Truly fleshing out its DX 11 Empire, AMD has now filled its GPU range from the ATI Radeon HD 5400 series to the HD 5900 series with the launch of the ATI Radeon HD 5830 GPU, which will be priced at $239 in the US, between the HD 5850 ($259) and the HD 5770 ($239), positioning it exactly where a GPU was required.
The HD 5830 is a 1GB GDDR5 GPU based on the HD 5850’s and 5770’s 40nm fabrication process, but is more similar to the 5850, offering the same transistor count at 2.15 billion, as well as a 256-bit memory interface, which the 5770 does not share. It also offers only 16 ROPs, 1,120 stream processors, and 56 texture units as opposed to the mind-boggling 32 ROPs, 1440 stream processors, and 72 texture units in the 5850. With a higher core clock speed than the 5850 (800 Mhz compared to 725 Mhz), it is understandable that the TDP of the 5830 is higher, coming in at 175W, as compared to the 151W of the 5850.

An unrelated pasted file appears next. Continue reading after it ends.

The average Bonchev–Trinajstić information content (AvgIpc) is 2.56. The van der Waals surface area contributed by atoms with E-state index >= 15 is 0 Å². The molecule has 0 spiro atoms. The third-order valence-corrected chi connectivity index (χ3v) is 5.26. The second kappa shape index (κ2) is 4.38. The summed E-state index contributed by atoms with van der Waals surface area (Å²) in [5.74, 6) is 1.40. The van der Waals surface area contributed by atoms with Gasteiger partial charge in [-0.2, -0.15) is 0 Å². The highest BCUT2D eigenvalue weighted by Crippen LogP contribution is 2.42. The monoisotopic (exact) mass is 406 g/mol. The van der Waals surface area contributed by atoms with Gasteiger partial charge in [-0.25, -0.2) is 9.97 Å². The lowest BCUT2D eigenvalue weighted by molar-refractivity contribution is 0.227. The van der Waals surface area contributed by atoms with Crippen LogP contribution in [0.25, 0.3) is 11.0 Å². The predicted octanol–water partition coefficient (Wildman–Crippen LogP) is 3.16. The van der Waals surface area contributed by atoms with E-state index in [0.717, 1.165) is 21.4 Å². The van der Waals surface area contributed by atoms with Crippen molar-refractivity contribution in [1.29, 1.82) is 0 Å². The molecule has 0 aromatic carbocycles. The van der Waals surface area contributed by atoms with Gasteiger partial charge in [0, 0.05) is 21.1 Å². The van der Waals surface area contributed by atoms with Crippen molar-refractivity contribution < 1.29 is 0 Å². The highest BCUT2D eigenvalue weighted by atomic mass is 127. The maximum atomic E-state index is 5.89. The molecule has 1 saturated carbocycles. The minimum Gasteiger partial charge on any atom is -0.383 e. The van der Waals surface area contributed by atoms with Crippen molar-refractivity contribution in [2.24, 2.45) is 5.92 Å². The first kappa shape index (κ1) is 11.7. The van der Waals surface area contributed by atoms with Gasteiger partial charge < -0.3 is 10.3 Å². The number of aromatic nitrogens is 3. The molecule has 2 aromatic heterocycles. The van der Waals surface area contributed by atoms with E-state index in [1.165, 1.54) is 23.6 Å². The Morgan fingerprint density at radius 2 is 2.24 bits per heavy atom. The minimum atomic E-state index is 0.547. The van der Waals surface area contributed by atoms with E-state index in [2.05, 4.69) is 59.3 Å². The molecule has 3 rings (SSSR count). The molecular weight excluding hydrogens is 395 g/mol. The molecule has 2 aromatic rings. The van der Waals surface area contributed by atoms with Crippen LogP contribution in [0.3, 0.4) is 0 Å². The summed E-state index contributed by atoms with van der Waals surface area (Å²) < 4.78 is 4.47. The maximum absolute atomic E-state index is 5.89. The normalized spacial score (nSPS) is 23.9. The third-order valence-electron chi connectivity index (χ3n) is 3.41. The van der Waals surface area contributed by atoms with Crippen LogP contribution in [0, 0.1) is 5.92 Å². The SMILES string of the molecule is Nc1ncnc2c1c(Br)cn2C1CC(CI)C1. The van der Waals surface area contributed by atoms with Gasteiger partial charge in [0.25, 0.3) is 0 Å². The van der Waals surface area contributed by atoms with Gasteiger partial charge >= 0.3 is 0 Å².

While you could call the HD 5830 an affordable high-end GPU or a scorching mid-range one, it is quite apparent that it was launched for reasons apart from just filling a large price and performance gap between the 5850 and the 5770. With the staggeringly low yields of the 40nm fabrication process, especially on the completely SIMD-packed and super-clocked 5870, the 5850 was launched to use those fabricated GPU cards that could not meet the 5870’s standards, and now, it follows that the 5830 is doing the same, except with the 5850, offering 6 disabled SIMDs and 2 disabled ROPs per memory cluster. The conclusion that several internet reviewers seem to share (those that have had a chance to test the product independently), is that the performance does not warrant the price, and that the HD 5830 should be priced closer to the HD 5770 when trying to bridge the price gap, instead of being priced closer to the high-end HD 5850, i.e., it should be more like $189, instead of $239.